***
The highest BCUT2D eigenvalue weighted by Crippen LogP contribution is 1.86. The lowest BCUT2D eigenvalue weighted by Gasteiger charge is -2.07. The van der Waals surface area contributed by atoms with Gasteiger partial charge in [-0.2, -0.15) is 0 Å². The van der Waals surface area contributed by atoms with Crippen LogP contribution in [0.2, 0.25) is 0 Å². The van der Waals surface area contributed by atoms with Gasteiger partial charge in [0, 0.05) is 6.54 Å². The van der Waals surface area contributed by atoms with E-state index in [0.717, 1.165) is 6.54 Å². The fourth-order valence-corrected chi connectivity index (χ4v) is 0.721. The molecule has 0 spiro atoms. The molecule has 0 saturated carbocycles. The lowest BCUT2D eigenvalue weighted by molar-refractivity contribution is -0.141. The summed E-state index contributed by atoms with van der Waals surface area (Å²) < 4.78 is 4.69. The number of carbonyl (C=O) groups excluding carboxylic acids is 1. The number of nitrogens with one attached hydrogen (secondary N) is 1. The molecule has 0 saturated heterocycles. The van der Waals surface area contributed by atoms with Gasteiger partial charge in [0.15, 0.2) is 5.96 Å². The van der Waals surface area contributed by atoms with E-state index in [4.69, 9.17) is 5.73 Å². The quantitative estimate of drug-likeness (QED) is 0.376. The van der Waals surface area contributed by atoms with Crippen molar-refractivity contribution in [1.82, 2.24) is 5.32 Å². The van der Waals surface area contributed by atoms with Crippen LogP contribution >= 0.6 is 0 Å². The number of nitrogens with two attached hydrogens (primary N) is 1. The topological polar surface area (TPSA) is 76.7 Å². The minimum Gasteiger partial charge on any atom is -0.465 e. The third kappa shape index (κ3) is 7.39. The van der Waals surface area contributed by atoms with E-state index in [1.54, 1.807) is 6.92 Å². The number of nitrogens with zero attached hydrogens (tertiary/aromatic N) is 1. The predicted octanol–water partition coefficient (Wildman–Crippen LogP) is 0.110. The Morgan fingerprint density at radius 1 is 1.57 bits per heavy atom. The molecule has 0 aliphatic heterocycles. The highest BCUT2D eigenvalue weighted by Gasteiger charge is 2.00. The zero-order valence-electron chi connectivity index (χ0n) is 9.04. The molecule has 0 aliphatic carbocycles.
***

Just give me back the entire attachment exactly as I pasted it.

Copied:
The highest BCUT2D eigenvalue weighted by Crippen LogP contribution is 1.86. The lowest BCUT2D eigenvalue weighted by Gasteiger charge is -2.07. The van der Waals surface area contributed by atoms with Gasteiger partial charge in [-0.2, -0.15) is 0 Å². The van der Waals surface area contributed by atoms with Crippen LogP contribution in [0.2, 0.25) is 0 Å². The van der Waals surface area contributed by atoms with Gasteiger partial charge in [0, 0.05) is 6.54 Å². The van der Waals surface area contributed by atoms with E-state index in [0.717, 1.165) is 6.54 Å². The fourth-order valence-corrected chi connectivity index (χ4v) is 0.721. The molecule has 0 spiro atoms. The molecule has 0 saturated carbocycles. The lowest BCUT2D eigenvalue weighted by molar-refractivity contribution is -0.141. The summed E-state index contributed by atoms with van der Waals surface area (Å²) < 4.78 is 4.69. The number of carbonyl (C=O) groups excluding carboxylic acids is 1. The number of nitrogens with one attached hydrogen (secondary N) is 1. The molecule has 0 saturated heterocycles. The van der Waals surface area contributed by atoms with Gasteiger partial charge in [0.15, 0.2) is 5.96 Å². The van der Waals surface area contributed by atoms with E-state index in [4.69, 9.17) is 5.73 Å². The quantitative estimate of drug-likeness (QED) is 0.376. The van der Waals surface area contributed by atoms with Crippen molar-refractivity contribution in [1.82, 2.24) is 5.32 Å². The van der Waals surface area contributed by atoms with Crippen LogP contribution >= 0.6 is 0 Å². The number of nitrogens with two attached hydrogens (primary N) is 1. The topological polar surface area (TPSA) is 76.7 Å². The minimum Gasteiger partial charge on any atom is -0.465 e. The third kappa shape index (κ3) is 7.39. The van der Waals surface area contributed by atoms with E-state index in [1.54, 1.807) is 6.92 Å². The number of nitrogens with zero attached hydrogens (tertiary/aromatic N) is 1. The predicted octanol–water partition coefficient (Wildman–Crippen LogP) is 0.110. The Morgan fingerprint density at radius 1 is 1.57 bits per heavy atom. The molecule has 0 aliphatic heterocycles. The highest BCUT2D eigenvalue weighted by Gasteiger charge is 2.00. The zero-order valence-electron chi connectivity index (χ0n) is 9.04. The molecule has 0 aliphatic carbocycles.